This is a blog about some interesting books that I read on my extended Easter holidays. First up is Eric Beinhocker’s wonderfully accurate summary – well before the credit crunch – of how economies really work. (My thanks to Andy Hopkins for suggesting it.) The subtitle shows that we need to think of economic systems – just like biological systems – as complex adaptive systems or networks of interacting elements that evolve over time according to non-trivial but broadly knowable principles. I would like to hope (but doubt) that all economics students are exposed to this way of thinking. There is thus much to be gained by bringing together our knowledge of natural and other evolution (including evolutionary algorithmsintroduction ) with that of the operation of social and economic systems, and I have some plans in this regard.

I also enjoyed two spendidly iconoclastic and somewhat related books by Nassim Nicholas Taleb. Much of these – as with Beinhocker’s book above – are a critique of equilibrium theory and so-called rational behaviour in economics (see also a previous blog), whereby it is assumed that markets move randomly, and swiftly adjust prices from any such excursions to reflect their ‘true’ values. Despite all evidence to the contrary, this is apparently still widely believed and taught. A particularly striking statistic in the latter book is that “in the last fifty years, the ten most extreme days in the financial markets represent half the returns”. Large crashes and bank bail-outs are, sadly, not a new occurrence. “Those who cannot remember the past are condemned to repeat it.” – see the original by George Santayana.

Network biology – as a subset of systems or network analysis generally – shares many attributes with social networks, a subject summarised by Linton Freeman that has evolved rather independently of it (and somewhat stochastically). A chief point is that much of empirical social research has been dominated by the sample survey, a strategy that is likely to ignore completely network-based interactions; this is equivalent in systems biology to the study of ’omics alone (as concentrations of RNAs, proteins or metabolites) without including analysis of the biochemical networks in which they are embedded. Systems biology is much more than omics. A second point that emerges from these studies of social networks is that the structure (i.e. topology) of a network alone, with little or no knowledge of its parameters, provides a huge constraint on the kinds of behaviour that can be exhibited by such a network. This is certainly true in metabolic networks, where there are also stoichiometric and thermodynamic constraints, but is also seen in some developmental and signalling systems (where such robustness to parameter changes might reasonably be seen as an evolutionary goal). One might suppose robustness to be a desirable goal of economic systems too, implying that systems biology (and the analysis of biological network structures) might be a useful source of economic and social ideas.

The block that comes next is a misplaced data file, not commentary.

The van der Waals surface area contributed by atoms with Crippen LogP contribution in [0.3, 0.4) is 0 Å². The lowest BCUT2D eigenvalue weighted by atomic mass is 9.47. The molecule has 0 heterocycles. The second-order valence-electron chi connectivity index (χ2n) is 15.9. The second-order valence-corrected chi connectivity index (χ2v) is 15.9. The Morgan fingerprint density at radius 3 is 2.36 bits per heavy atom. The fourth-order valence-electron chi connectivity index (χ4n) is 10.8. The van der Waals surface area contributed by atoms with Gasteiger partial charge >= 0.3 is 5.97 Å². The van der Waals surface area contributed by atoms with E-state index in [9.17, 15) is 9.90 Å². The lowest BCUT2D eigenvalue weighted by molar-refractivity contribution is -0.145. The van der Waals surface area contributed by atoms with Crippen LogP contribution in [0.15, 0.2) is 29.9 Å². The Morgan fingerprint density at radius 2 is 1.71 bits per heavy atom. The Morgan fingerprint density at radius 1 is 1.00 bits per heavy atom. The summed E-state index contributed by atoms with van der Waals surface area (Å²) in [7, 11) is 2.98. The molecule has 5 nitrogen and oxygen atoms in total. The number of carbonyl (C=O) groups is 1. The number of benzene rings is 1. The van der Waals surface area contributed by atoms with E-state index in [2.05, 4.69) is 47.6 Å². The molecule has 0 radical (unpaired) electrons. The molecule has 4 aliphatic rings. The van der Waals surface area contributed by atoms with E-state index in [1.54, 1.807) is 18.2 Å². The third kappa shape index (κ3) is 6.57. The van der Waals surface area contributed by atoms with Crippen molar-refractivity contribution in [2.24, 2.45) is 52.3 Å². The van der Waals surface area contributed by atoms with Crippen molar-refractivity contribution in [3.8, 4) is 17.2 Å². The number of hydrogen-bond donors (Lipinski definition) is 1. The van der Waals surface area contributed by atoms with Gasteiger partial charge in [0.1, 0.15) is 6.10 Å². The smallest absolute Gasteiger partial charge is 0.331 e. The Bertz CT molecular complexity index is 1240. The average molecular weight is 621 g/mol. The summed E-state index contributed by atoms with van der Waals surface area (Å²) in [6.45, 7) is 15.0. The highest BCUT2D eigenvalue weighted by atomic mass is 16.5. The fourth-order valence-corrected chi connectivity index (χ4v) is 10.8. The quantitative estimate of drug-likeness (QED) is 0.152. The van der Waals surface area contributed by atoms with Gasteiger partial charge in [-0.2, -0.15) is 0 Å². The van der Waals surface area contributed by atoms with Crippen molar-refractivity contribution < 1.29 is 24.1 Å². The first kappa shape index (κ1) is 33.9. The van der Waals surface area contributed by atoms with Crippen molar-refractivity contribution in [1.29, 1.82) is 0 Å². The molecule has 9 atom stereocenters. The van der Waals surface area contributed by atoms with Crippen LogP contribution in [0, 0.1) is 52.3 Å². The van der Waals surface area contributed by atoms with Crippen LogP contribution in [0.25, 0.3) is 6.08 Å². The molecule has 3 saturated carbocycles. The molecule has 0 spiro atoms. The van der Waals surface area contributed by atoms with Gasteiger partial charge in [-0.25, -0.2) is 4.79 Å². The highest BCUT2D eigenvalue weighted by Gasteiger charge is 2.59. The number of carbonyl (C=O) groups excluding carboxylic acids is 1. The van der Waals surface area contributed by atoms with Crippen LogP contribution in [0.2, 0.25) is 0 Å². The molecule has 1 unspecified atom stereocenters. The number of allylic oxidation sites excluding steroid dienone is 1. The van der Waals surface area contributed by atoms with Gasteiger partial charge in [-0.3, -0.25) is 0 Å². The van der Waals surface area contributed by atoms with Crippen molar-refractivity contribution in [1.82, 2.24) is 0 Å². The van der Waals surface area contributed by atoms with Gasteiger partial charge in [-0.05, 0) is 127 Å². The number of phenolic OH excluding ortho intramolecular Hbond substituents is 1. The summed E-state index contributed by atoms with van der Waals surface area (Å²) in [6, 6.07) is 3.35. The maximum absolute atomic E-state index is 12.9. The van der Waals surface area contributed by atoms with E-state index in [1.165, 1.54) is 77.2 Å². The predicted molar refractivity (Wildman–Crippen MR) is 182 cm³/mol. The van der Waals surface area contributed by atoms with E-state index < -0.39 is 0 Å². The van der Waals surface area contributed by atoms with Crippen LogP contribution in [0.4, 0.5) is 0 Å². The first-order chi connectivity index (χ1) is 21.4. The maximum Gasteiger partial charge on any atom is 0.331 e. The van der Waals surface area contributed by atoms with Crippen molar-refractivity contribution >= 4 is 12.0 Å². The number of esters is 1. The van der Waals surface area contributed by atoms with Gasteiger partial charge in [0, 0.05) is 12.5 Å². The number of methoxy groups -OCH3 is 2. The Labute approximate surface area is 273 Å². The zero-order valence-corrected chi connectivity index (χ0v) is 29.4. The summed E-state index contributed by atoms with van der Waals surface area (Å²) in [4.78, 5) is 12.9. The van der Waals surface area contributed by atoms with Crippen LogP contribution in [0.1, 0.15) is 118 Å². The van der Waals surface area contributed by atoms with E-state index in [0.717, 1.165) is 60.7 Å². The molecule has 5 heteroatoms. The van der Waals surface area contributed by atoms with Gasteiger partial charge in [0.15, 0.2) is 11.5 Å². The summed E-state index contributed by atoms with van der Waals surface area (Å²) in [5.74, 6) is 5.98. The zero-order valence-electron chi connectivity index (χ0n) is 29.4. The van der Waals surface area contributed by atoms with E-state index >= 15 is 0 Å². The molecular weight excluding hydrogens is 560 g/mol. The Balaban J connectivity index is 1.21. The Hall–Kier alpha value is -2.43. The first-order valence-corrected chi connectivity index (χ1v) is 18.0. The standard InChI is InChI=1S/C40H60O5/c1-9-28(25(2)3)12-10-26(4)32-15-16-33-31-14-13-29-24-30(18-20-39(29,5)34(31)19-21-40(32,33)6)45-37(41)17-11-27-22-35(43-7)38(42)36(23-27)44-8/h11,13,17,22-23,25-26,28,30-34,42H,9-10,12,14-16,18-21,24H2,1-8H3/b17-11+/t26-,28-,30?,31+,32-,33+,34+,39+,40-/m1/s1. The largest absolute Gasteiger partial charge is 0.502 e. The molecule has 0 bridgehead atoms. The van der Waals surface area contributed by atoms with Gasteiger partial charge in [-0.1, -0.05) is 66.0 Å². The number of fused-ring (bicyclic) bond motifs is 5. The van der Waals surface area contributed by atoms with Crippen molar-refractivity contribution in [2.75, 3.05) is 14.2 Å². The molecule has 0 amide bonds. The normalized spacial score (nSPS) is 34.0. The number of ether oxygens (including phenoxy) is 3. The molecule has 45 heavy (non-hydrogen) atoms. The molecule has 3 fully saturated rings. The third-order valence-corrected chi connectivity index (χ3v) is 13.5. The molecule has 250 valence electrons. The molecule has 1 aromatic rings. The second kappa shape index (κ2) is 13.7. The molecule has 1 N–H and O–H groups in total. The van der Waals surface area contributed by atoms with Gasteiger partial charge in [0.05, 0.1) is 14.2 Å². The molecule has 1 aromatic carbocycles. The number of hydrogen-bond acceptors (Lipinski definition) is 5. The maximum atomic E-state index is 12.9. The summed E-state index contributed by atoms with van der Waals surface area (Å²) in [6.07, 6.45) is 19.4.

I also dipped into Science without Laws, which focuses on the use of models in biology (a personal interest), re-read The Two Cultures – whose 50th Anniversary is coming up on May 7th – and finished up with The Third Culture, a very interesting set of mutual commentaries that despite being published 14 years ago presaged much of the thought about complex adaptive and evolutionary systems in biology and elsewhere, including economics. Truly, the economy is the network.

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